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This just in: When the absurd becomes news

Infuriation compilation, volume two. Try to concentrate on the humor, not the insanity. Enjoy:

At Mainland Preparatory Academy in La Marque, Texas, three boys and seven girls between 11 and 12 years old were strip-searched Jan. 6 after a $10 bill was missing. The Galveston County Daily News reported that girls were sent with a female teacher, boys with a male, then were ordered to strip to their underwear.

To one upset mother who pulled her four kids from the school, Principal Wilma Green said, "I can't say if it happened again I wouldn't do the same thing."

Another unique justice method was employed at Matanuska Christian School in Wasilla, Alaska. After two male students were discovered kissing girls, Principal Steve Unfried instructed a teacher to whip him with a belt in front of the students until they repented.

Unfried, "who said he was inspired in his choice of disciplinary tactics by the actions of Jesus," according to the Anchorage Daily News, was fired in November.

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The incident went unnoticed until Unfried, proud of his creative corporeality, bragged about it in Bible class. His divine inspiration, he said, came in the middle of the night when he remembered how he once "cured" his son of lying by telling his son to hit him with a wooden ladle.

In Philadelphia, Thomas Holme Elementary School officials reacted resolutely in early December when a 10-year-old girl was discovered possessing a pair of scissors from home. Police handcuffed and detained the apparent terrorist-in-training, and school officials suspended her for a week. The girl finally stopped crying when she discovered her age to be higher than the school administrators' combined IQ.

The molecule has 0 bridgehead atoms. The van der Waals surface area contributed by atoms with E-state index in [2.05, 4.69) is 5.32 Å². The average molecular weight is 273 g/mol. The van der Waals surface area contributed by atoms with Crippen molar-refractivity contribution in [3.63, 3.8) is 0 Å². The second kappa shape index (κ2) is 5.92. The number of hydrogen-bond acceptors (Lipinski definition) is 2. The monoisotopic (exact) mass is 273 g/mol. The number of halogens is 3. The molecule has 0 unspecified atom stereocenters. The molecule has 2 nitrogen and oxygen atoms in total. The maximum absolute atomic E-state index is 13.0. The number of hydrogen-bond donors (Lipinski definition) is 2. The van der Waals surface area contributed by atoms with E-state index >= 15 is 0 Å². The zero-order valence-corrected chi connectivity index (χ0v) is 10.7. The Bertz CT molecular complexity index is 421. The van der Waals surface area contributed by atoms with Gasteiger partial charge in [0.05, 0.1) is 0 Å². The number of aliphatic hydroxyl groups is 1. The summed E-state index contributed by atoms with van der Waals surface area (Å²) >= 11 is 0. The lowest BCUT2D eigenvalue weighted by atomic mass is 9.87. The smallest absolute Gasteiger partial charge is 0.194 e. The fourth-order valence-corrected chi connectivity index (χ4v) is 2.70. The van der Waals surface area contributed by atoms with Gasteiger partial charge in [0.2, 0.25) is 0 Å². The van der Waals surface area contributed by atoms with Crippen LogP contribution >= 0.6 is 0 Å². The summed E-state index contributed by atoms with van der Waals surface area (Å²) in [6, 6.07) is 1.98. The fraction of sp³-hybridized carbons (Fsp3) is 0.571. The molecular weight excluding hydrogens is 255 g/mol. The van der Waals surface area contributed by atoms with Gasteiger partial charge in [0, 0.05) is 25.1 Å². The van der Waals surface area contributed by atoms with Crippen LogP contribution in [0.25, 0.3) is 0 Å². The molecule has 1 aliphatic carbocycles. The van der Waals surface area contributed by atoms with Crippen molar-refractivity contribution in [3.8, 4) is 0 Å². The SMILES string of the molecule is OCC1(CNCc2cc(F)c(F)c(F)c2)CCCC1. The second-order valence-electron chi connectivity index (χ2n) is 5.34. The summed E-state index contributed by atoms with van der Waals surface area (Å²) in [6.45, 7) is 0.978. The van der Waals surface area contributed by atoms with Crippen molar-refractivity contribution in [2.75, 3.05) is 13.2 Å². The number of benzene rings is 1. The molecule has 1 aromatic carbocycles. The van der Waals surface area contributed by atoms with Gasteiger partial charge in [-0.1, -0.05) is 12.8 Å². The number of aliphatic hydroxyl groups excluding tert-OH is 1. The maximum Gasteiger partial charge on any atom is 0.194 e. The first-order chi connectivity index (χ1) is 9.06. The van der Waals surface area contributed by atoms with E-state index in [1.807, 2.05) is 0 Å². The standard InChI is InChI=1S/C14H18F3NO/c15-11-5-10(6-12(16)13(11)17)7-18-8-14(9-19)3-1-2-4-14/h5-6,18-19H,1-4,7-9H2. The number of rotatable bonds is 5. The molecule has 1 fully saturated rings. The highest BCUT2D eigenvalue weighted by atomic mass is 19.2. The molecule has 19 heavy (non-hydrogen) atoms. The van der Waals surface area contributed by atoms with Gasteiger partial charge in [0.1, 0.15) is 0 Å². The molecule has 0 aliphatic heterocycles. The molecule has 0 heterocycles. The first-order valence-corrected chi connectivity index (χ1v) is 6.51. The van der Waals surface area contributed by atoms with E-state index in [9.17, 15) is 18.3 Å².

New district policies in Philadelphia give administrators power to expel students for seemingly minor violations such as improper dress, swearing and zeal for arts and crafts.

In the spirit of justice, the Associated Press and other national news organizations repeatedly published the name of the African-American girl but not the name of the offending school.

More resolute action was found at Lake Dow Christian Academy, a strict Baptist school in McDonough, Ga., in December. A 14-year-old boy brought a pipe bomb to school and attempted to sell it to classmates. After the boy's arrest, administrator Rev. James West vehemently condemned the student, saying, "He didn't mean any harm, he just did a stupid thing. Boys are all the time doing stupid things."

Another bomb was later found hidden behind a tile in the bathroom, and police said static electricity could have caused either device to detonate. For the record, the asking price of $35 was too high.

Finally, peanut butter and jelly sandwiches are causing an uproar in Mantachie, Miss. Parents recently began complaining when students eating lunch at Mantachie Attendance Center had their food thrown away by cafeteria staff and replaced with a mere PBJ when a student's lunch account ran dry.

I found it especially interesting this story hit the wires because my school has, in fact, the same policy. Except we only get a cheese sandwich.

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Every once in a while I find a story like this where the exact same thing that happens at my school is sparking outrage somewhere else. I'm not sure what this means -- which is more twisted? My school, or the modern definition of news?

I probably shouldn't answer that, huh?

Brian Hokanson is a senior at Pine Island High School. To respond to an opinion column, call 252-1111, category TEEN (8336) or send e-mail to teenbeat@postbulletin.com.

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